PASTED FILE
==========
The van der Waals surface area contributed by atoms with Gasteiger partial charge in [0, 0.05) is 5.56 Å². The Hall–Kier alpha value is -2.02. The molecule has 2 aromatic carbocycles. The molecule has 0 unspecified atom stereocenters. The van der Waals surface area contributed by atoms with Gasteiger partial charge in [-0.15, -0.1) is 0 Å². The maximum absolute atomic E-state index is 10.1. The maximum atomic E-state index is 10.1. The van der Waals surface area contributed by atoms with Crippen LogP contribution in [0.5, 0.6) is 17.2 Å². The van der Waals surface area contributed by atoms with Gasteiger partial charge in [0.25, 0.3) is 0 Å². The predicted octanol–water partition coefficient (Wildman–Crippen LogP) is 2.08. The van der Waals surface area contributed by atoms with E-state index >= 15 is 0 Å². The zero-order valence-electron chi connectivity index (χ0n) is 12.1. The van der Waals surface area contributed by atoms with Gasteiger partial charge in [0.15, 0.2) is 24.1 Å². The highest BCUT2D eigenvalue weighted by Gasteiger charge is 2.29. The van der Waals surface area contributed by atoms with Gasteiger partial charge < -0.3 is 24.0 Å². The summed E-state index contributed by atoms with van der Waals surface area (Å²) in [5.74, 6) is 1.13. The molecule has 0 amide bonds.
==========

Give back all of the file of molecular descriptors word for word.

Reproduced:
The van der Waals surface area contributed by atoms with Gasteiger partial charge in [0, 0.05) is 5.56 Å². The Hall–Kier alpha value is -2.02. The molecule has 2 aromatic carbocycles. The molecule has 0 unspecified atom stereocenters. The van der Waals surface area contributed by atoms with Gasteiger partial charge in [-0.15, -0.1) is 0 Å². The maximum absolute atomic E-state index is 10.1. The maximum atomic E-state index is 10.1. The van der Waals surface area contributed by atoms with Crippen LogP contribution in [0.5, 0.6) is 17.2 Å². The van der Waals surface area contributed by atoms with Gasteiger partial charge in [0.25, 0.3) is 0 Å². The predicted octanol–water partition coefficient (Wildman–Crippen LogP) is 2.08. The van der Waals surface area contributed by atoms with E-state index >= 15 is 0 Å². The zero-order valence-electron chi connectivity index (χ0n) is 12.1. The van der Waals surface area contributed by atoms with Gasteiger partial charge in [0.15, 0.2) is 24.1 Å². The highest BCUT2D eigenvalue weighted by Gasteiger charge is 2.29. The van der Waals surface area contributed by atoms with Gasteiger partial charge < -0.3 is 24.0 Å². The summed E-state index contributed by atoms with van der Waals surface area (Å²) in [5.74, 6) is 1.13. The molecule has 0 amide bonds.